Russia on Tuesday warned that ties with the United States faced the threat of “new aggravations,” as talks with visiting U.S. official Victoria Nuland ended with no breakthrough.
The discussions held behind closed doors saw Russia’s Deputy Foreign Minister Sergei Ryabkov and U.S. officials led by Nuland discuss a long-running row over embassy staffing limits, among other issues.
Consular services at the U.S. Embassy in Moscow have been severely hindered after Russia banned the mission from employing local staff as part of tit-for-tat sanctions.
Ryabkov said the talks had been “useful” but stressed that the officials had failed to make progress on the functioning of missions, including visas and rotation of personnel.
He warned that a lack of progress on core disagreements raised the possibility of new areas of conflict.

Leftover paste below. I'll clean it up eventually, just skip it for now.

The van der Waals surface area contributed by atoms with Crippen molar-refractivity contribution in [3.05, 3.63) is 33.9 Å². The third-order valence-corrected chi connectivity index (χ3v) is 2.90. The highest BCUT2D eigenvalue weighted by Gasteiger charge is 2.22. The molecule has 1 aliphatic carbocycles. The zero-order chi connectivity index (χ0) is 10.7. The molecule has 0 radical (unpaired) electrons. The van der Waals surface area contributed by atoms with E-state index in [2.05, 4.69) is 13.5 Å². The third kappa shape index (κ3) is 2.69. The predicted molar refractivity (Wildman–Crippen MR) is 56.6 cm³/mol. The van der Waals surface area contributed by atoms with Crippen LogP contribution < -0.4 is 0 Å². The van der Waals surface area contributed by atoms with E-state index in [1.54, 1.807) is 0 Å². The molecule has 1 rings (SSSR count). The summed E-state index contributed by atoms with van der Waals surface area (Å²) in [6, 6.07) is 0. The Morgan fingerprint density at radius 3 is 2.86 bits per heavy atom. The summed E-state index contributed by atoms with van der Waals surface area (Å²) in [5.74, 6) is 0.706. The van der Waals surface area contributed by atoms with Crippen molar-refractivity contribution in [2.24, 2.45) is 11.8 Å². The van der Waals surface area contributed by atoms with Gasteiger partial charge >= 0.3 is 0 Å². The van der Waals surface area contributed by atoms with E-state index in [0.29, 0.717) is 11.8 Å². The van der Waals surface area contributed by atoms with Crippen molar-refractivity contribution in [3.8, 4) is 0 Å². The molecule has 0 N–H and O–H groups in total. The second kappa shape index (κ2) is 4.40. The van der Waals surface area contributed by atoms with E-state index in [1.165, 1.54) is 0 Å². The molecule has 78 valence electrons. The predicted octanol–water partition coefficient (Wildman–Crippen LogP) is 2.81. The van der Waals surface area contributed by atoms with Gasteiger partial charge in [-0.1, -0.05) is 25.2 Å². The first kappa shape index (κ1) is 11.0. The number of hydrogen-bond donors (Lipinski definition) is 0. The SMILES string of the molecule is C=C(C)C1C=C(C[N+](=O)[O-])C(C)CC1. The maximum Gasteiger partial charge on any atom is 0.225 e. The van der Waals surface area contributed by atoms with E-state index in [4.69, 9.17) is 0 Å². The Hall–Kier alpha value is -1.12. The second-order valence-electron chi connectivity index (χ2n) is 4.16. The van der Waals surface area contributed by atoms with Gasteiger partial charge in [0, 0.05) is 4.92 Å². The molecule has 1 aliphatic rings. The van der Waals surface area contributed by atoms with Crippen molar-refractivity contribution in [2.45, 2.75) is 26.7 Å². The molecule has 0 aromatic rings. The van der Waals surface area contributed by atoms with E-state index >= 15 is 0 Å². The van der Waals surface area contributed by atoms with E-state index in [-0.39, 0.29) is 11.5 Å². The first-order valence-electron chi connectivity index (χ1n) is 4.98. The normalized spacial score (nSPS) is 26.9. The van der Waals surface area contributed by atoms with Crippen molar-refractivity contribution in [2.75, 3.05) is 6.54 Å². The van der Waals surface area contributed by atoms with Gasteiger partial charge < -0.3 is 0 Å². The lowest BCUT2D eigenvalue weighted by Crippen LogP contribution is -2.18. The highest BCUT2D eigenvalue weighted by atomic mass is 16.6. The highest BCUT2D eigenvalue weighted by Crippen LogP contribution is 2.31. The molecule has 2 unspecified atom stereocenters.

“There is very little progress when it comes to the substantive part of the problems that exist,” news agency Interfax quoted Ryabkov as saying. “There is a risk of new aggravations.”
“Americans are not heeding our logic or our demands,” state news agency RIA Novosti quoted Ryabkov as saying.
In a statement later on Tuesday, the Russian Foreign Ministry said Moscow did not want to escalate tensions but warned Washington against further pursuing “confrontational” policies.
“We propose the removal of all restrictions that have been introduced on both sides over the past few years,” the statement added.
The two sides are embroiled in many disagreements, including over the conflict in Ukraine — which Ryabkov said was not discussed.
Joe Biden has increased pressure on the Kremlin since becoming U.S. president in January.
In May, Russia formally designated the United States an “unfriendly state.”
Nuland arrived on Monday for a three-day visit that will include talks with President Vladimir Putin’s foreign policy adviser Yury Ushakov, the Kremlin said.
She was allowed into Russia despite previously having been placed on a sanctions list.
In exchange, Washington issued a U.S. visa to a representative of the Russian Foreign Ministry.
(c) The Moscow Times